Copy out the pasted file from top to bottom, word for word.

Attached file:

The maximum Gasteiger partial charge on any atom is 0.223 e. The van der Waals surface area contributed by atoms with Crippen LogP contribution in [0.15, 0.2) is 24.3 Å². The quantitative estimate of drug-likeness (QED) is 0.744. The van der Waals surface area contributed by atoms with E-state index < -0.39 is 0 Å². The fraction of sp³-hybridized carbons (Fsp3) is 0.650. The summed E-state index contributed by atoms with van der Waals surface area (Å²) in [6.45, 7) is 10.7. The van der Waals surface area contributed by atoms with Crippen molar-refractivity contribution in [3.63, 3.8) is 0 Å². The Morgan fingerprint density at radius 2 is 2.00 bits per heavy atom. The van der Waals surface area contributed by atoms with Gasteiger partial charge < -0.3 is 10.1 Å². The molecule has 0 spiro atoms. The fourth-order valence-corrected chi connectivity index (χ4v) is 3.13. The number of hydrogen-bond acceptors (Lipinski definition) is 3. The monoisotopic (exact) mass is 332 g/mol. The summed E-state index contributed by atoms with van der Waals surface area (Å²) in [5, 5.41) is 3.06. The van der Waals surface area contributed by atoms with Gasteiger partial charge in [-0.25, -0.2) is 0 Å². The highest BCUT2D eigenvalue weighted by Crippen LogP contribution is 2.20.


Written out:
The maximum Gasteiger partial charge on any atom is 0.223 e. The van der Waals surface area contributed by atoms with Crippen LogP contribution in [0.15, 0.2) is 24.3 Å². The quantitative estimate of drug-likeness (QED) is 0.744. The van der Waals surface area contributed by atoms with E-state index < -0.39 is 0 Å². The fraction of sp³-hybridized carbons (Fsp3) is 0.650. The summed E-state index contributed by atoms with van der Waals surface area (Å²) in [6.45, 7) is 10.7. The van der Waals surface area contributed by atoms with Crippen molar-refractivity contribution in [3.63, 3.8) is 0 Å². The Morgan fingerprint density at radius 2 is 2.00 bits per heavy atom. The van der Waals surface area contributed by atoms with Gasteiger partial charge < -0.3 is 10.1 Å². The molecule has 0 spiro atoms. The fourth-order valence-corrected chi connectivity index (χ4v) is 3.13. The number of hydrogen-bond acceptors (Lipinski definition) is 3. The monoisotopic (exact) mass is 332 g/mol. The summed E-state index contributed by atoms with van der Waals surface area (Å²) in [5, 5.41) is 3.06. The van der Waals surface area contributed by atoms with Gasteiger partial charge in [-0.25, -0.2) is 0 Å². The highest BCUT2D eigenvalue weighted by Crippen LogP contribution is 2.20.